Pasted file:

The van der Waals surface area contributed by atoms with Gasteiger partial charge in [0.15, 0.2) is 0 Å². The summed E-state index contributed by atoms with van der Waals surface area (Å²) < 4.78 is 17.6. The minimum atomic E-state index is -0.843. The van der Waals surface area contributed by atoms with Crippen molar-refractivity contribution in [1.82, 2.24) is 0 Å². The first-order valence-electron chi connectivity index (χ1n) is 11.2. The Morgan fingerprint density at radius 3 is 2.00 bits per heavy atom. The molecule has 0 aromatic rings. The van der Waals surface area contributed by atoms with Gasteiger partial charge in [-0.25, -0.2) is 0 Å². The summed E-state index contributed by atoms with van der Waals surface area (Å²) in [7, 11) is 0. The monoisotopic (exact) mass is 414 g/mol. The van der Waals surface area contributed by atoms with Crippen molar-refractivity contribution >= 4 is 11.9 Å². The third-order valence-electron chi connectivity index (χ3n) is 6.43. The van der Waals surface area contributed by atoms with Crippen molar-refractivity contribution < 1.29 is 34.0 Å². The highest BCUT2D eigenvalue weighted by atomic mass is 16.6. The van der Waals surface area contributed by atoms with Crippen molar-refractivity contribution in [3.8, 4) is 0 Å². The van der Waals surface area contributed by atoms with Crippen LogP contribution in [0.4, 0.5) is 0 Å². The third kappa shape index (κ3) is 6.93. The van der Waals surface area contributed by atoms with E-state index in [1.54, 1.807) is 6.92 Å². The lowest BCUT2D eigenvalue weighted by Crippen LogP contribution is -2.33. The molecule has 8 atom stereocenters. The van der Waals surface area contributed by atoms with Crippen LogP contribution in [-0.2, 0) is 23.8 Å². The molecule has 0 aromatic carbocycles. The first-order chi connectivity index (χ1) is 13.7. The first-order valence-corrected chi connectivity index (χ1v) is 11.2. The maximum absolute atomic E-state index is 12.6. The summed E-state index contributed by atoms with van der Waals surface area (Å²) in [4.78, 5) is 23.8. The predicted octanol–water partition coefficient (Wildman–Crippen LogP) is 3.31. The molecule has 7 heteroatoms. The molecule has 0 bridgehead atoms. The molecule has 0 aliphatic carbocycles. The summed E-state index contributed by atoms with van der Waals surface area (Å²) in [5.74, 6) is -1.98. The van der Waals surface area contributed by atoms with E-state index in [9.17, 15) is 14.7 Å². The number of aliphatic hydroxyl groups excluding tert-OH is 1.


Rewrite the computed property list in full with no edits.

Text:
The van der Waals surface area contributed by atoms with Gasteiger partial charge in [0.15, 0.2) is 0 Å². The summed E-state index contributed by atoms with van der Waals surface area (Å²) < 4.78 is 17.6. The minimum atomic E-state index is -0.843. The van der Waals surface area contributed by atoms with Crippen molar-refractivity contribution in [1.82, 2.24) is 0 Å². The first-order valence-electron chi connectivity index (χ1n) is 11.2. The Morgan fingerprint density at radius 3 is 2.00 bits per heavy atom. The molecule has 0 aromatic rings. The van der Waals surface area contributed by atoms with Gasteiger partial charge in [-0.25, -0.2) is 0 Å². The summed E-state index contributed by atoms with van der Waals surface area (Å²) in [7, 11) is 0. The monoisotopic (exact) mass is 414 g/mol. The van der Waals surface area contributed by atoms with Crippen molar-refractivity contribution >= 4 is 11.9 Å². The third-order valence-electron chi connectivity index (χ3n) is 6.43. The van der Waals surface area contributed by atoms with Crippen molar-refractivity contribution < 1.29 is 34.0 Å². The highest BCUT2D eigenvalue weighted by atomic mass is 16.6. The van der Waals surface area contributed by atoms with Crippen molar-refractivity contribution in [3.8, 4) is 0 Å². The van der Waals surface area contributed by atoms with Crippen LogP contribution in [0.4, 0.5) is 0 Å². The third kappa shape index (κ3) is 6.93. The van der Waals surface area contributed by atoms with E-state index in [1.54, 1.807) is 6.92 Å². The lowest BCUT2D eigenvalue weighted by Crippen LogP contribution is -2.33. The molecule has 8 atom stereocenters. The van der Waals surface area contributed by atoms with Crippen LogP contribution in [-0.2, 0) is 23.8 Å². The molecule has 0 aromatic carbocycles. The first-order chi connectivity index (χ1) is 13.7. The first-order valence-corrected chi connectivity index (χ1v) is 11.2. The maximum absolute atomic E-state index is 12.6. The summed E-state index contributed by atoms with van der Waals surface area (Å²) in [4.78, 5) is 23.8. The predicted octanol–water partition coefficient (Wildman–Crippen LogP) is 3.31. The molecule has 7 heteroatoms. The molecule has 0 bridgehead atoms. The molecule has 0 aliphatic carbocycles. The summed E-state index contributed by atoms with van der Waals surface area (Å²) in [5.74, 6) is -1.98. The van der Waals surface area contributed by atoms with E-state index in [9.17, 15) is 14.7 Å². The number of aliphatic hydroxyl groups excluding tert-OH is 1.